The portion of the medical research and development community that is focused on aging spends most of its time and funding on classes of treatment that cannot outperform good lifestyle choices when it comes to improving health and slowing degenerative aging. Why is this? If billions and decades are to be expended on building a pipeline from fundamental research through to clinical trials, why is the goal only an incremental benefit to health, smaller than that produced by regular exercise, intermittent fasting, or the practice of calorie restriction? Why such a lack of ambition, given the many possible projects that could achieve far more?
The small patient advocacy community focused on the treatment of aging as a medical condition spent long years convincing scientific and industry groups that it is both possible and desirable to extend the healthy human life span. The result of that work is, it appears, largely the initiation of projects that simply don't matter in the bigger picture, that won't meaningfully change the shape of later life, that won't greatly extend healthy human life spans.
Today's research materials are a reminder that the lion's share of effort and investment in the longevity industry is devoted to treatments and potential treatments that upregulate cellular stress responses, such as autophagy, to recreate a thin fraction of the natural metabolic outcomes of exercise, fasting, hypoxia, or calorie restriction. It remains the case that far too little attention is given to work that can in principle produce rejuvenation, by repairing the molecular damage that is the underlying cause of aging. Yes, senolytic therapies to clear senescent cells have made the leap, but senolytics see a fraction of the interest given to calorie restriction mimetics.
This is an important topic for continued patient advocacy. It is clearly not enough to convince the institutions of the world to work towards the treatment of aging; that is an important and ongoing battle, but it is only a first step. We must also advocate for a focus on the right sort of research programs, those that are in principle capable of producing sizable gains in health and life span, versus those that are not. If another two decades slip away with nothing to show for it but the clinical approval of varieties of mTOR inhibitor and other calorie restriction mimetic small molecule drugs, then a great opportunity to improve the human condition and save countless lives will have been squandered.
A study comparing the impact of diet versus drugs on the inner workings of our cells has found nutrition has a much stronger impact. The pre-clinical study suggests the makeup of our diet could be more powerful than drugs in keeping conditions like diabetes, stroke, and heart disease at bay. Conducted in mice, the research showed nutrition (including overall calories and macronutrient balance) had a greater impact on ageing and metabolic health than three drugs commonly used to treat diabetes and slow down ageing: metformin, resveratrol, and rapamycin.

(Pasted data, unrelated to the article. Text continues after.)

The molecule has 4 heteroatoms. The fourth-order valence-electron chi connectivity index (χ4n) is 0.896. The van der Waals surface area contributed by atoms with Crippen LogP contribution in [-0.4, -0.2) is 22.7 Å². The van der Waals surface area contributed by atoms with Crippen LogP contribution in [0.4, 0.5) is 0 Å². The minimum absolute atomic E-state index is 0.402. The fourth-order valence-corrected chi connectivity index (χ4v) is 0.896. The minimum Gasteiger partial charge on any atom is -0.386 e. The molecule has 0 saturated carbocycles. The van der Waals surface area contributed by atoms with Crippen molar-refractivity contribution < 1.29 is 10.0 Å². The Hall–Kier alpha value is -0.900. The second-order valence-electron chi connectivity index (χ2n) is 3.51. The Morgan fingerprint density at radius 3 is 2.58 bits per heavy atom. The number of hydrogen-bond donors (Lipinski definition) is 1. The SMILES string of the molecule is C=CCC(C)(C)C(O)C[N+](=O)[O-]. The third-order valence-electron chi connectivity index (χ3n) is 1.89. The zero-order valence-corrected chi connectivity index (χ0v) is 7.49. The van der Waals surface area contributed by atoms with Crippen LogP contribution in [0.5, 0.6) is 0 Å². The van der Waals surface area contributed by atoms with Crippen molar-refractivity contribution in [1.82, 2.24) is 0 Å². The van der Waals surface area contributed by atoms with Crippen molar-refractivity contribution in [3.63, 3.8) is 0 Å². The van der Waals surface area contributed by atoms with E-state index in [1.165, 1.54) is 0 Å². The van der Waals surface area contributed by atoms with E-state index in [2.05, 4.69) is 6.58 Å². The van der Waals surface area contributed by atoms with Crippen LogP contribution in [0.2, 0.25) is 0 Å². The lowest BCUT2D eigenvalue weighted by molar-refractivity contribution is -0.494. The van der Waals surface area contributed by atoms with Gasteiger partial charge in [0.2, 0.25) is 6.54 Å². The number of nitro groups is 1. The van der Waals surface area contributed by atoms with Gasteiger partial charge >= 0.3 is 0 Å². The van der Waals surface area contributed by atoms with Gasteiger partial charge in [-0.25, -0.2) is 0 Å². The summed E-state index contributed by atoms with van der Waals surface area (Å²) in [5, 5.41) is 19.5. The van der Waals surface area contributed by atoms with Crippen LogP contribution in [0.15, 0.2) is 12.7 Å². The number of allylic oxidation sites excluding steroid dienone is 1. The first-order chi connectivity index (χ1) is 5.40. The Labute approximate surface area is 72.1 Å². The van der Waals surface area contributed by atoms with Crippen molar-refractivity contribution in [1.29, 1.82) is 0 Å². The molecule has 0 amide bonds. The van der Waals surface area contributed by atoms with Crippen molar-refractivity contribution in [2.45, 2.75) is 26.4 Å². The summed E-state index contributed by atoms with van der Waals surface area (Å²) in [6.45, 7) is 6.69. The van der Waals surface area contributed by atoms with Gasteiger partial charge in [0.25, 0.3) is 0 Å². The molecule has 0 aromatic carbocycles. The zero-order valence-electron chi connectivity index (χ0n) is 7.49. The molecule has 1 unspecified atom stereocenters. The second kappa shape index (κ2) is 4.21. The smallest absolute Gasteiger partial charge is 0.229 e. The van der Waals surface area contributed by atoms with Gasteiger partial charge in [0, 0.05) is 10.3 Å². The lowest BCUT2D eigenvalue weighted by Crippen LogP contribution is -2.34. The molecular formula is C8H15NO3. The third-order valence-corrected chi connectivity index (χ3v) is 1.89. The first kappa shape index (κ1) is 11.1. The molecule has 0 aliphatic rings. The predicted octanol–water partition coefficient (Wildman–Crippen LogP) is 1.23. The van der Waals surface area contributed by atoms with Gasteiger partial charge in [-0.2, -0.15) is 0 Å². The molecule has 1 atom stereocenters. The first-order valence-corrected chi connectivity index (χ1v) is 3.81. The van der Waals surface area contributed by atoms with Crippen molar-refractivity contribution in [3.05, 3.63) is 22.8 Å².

The research builds on the team's pioneering work in mice and humans demonstrating the protective role of diet and specific combinations of proteins, fats, and carbohydrates against ageing, obesity, heart disease, immune dysfunction, and risk of metabolic diseases, such as type 2 diabetes. Drugs can also target the same biochemical pathways as nutrients. There has been a huge effort to discover drugs aimed at improving metabolic health and ageing without requiring a change in diet. "We discovered dietary composition had a far more powerful effect than drugs, which largely dampened responses to diet rather than reshaped them."
Nutrient sensing pathways influence metabolic health and aging, offering the possibility that diet might be used therapeutically, alone or with drugs targeting these pathways. We used the Geometric Framework for Nutrition to study interactive and comparative effects of diet and drugs on the hepatic proteome in mice across 40 dietary treatments differing in macronutrient ratios, energy density, and drug treatment (metformin, rapamycin, resveratrol). There was a strong negative correlation between dietary energy and the spliceosome and a strong positive correlation between dietary protein and mitochondria, generating oxidative stress at high protein intake. Metformin, rapamycin, and resveratrol had lesser effects than and dampened responses to diet. Rapamycin and metformin reduced mitochondrial responses to dietary protein while the effects of carbohydrates and fat were downregulated by resveratrol. Dietary composition has a powerful impact on the hepatic proteome, not just on metabolic pathways but fundamental processes such as mitochondrial function and RNA splicing.